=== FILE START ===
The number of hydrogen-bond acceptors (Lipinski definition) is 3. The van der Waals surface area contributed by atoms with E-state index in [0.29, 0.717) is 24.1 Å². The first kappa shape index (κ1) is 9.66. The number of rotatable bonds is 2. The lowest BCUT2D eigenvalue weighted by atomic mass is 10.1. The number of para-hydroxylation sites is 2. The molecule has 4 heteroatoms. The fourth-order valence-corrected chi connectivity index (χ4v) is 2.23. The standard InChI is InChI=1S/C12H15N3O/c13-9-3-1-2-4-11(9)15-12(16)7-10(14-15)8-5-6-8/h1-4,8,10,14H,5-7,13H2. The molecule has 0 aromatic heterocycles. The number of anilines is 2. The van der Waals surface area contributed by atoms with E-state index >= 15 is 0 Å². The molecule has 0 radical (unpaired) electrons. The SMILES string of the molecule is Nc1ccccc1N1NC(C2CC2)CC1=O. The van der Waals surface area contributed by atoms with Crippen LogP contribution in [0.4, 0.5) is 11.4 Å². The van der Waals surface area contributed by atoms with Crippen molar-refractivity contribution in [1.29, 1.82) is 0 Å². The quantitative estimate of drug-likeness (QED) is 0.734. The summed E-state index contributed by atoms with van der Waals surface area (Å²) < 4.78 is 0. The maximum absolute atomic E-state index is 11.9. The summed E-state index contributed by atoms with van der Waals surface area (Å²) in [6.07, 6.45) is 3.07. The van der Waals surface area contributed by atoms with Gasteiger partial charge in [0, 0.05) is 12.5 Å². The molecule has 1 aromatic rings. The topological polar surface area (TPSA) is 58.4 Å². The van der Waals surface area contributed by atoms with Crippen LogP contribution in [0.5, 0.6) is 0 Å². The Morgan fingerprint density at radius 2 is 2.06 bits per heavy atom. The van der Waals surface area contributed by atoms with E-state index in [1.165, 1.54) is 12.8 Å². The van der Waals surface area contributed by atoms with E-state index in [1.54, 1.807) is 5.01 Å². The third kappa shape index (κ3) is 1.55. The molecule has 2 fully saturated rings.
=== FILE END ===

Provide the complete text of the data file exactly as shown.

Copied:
The number of hydrogen-bond acceptors (Lipinski definition) is 3. The van der Waals surface area contributed by atoms with E-state index in [0.29, 0.717) is 24.1 Å². The first kappa shape index (κ1) is 9.66. The number of rotatable bonds is 2. The lowest BCUT2D eigenvalue weighted by atomic mass is 10.1. The number of para-hydroxylation sites is 2. The molecule has 4 heteroatoms. The fourth-order valence-corrected chi connectivity index (χ4v) is 2.23. The standard InChI is InChI=1S/C12H15N3O/c13-9-3-1-2-4-11(9)15-12(16)7-10(14-15)8-5-6-8/h1-4,8,10,14H,5-7,13H2. The molecule has 0 aromatic heterocycles. The number of anilines is 2. The van der Waals surface area contributed by atoms with E-state index >= 15 is 0 Å². The molecule has 0 radical (unpaired) electrons. The SMILES string of the molecule is Nc1ccccc1N1NC(C2CC2)CC1=O. The van der Waals surface area contributed by atoms with Crippen LogP contribution in [0.4, 0.5) is 11.4 Å². The van der Waals surface area contributed by atoms with Crippen molar-refractivity contribution in [1.29, 1.82) is 0 Å². The quantitative estimate of drug-likeness (QED) is 0.734. The summed E-state index contributed by atoms with van der Waals surface area (Å²) < 4.78 is 0. The maximum absolute atomic E-state index is 11.9. The summed E-state index contributed by atoms with van der Waals surface area (Å²) in [6.07, 6.45) is 3.07. The van der Waals surface area contributed by atoms with Gasteiger partial charge in [0, 0.05) is 12.5 Å². The molecule has 1 aromatic rings. The topological polar surface area (TPSA) is 58.4 Å². The van der Waals surface area contributed by atoms with Crippen LogP contribution in [0.5, 0.6) is 0 Å². The Morgan fingerprint density at radius 2 is 2.06 bits per heavy atom. The van der Waals surface area contributed by atoms with E-state index in [1.165, 1.54) is 12.8 Å². The van der Waals surface area contributed by atoms with E-state index in [1.54, 1.807) is 5.01 Å². The third kappa shape index (κ3) is 1.55. The molecule has 2 fully saturated rings.